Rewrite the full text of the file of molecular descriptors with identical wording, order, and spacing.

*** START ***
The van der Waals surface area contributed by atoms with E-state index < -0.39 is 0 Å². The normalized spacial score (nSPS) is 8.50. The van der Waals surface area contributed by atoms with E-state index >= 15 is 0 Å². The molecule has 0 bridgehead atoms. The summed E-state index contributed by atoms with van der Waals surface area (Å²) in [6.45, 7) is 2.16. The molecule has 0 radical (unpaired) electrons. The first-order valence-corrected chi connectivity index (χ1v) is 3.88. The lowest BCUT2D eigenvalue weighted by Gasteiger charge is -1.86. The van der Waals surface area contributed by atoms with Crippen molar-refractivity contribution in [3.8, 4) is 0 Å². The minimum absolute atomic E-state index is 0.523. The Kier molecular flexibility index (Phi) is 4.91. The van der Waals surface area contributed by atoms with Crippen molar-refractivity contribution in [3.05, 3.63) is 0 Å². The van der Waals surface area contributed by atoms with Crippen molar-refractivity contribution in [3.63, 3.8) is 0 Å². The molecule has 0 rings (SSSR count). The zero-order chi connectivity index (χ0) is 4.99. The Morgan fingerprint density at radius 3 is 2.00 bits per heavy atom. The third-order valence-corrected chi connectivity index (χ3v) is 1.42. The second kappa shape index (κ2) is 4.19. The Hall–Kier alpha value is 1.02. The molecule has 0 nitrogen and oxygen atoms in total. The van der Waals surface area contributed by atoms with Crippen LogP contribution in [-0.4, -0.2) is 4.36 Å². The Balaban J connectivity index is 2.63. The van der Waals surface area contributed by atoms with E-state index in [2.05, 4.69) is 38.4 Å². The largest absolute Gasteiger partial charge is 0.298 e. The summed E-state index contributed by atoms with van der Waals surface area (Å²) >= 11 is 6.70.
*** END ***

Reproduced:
The van der Waals surface area contributed by atoms with E-state index < -0.39 is 0 Å². The normalized spacial score (nSPS) is 8.50. The van der Waals surface area contributed by atoms with E-state index >= 15 is 0 Å². The molecule has 0 bridgehead atoms. The summed E-state index contributed by atoms with van der Waals surface area (Å²) in [6.45, 7) is 2.16. The molecule has 0 radical (unpaired) electrons. The first-order valence-corrected chi connectivity index (χ1v) is 3.88. The lowest BCUT2D eigenvalue weighted by Gasteiger charge is -1.86. The van der Waals surface area contributed by atoms with Crippen molar-refractivity contribution in [3.8, 4) is 0 Å². The minimum absolute atomic E-state index is 0.523. The Kier molecular flexibility index (Phi) is 4.91. The van der Waals surface area contributed by atoms with Crippen molar-refractivity contribution in [3.05, 3.63) is 0 Å². The van der Waals surface area contributed by atoms with Crippen molar-refractivity contribution in [3.63, 3.8) is 0 Å². The molecule has 0 rings (SSSR count). The zero-order chi connectivity index (χ0) is 4.99. The Morgan fingerprint density at radius 3 is 2.00 bits per heavy atom. The third-order valence-corrected chi connectivity index (χ3v) is 1.42. The second kappa shape index (κ2) is 4.19. The Hall–Kier alpha value is 1.02. The molecule has 0 nitrogen and oxygen atoms in total. The van der Waals surface area contributed by atoms with Crippen LogP contribution in [-0.4, -0.2) is 4.36 Å². The Balaban J connectivity index is 2.63. The van der Waals surface area contributed by atoms with E-state index in [2.05, 4.69) is 38.4 Å². The largest absolute Gasteiger partial charge is 0.298 e. The summed E-state index contributed by atoms with van der Waals surface area (Å²) >= 11 is 6.70.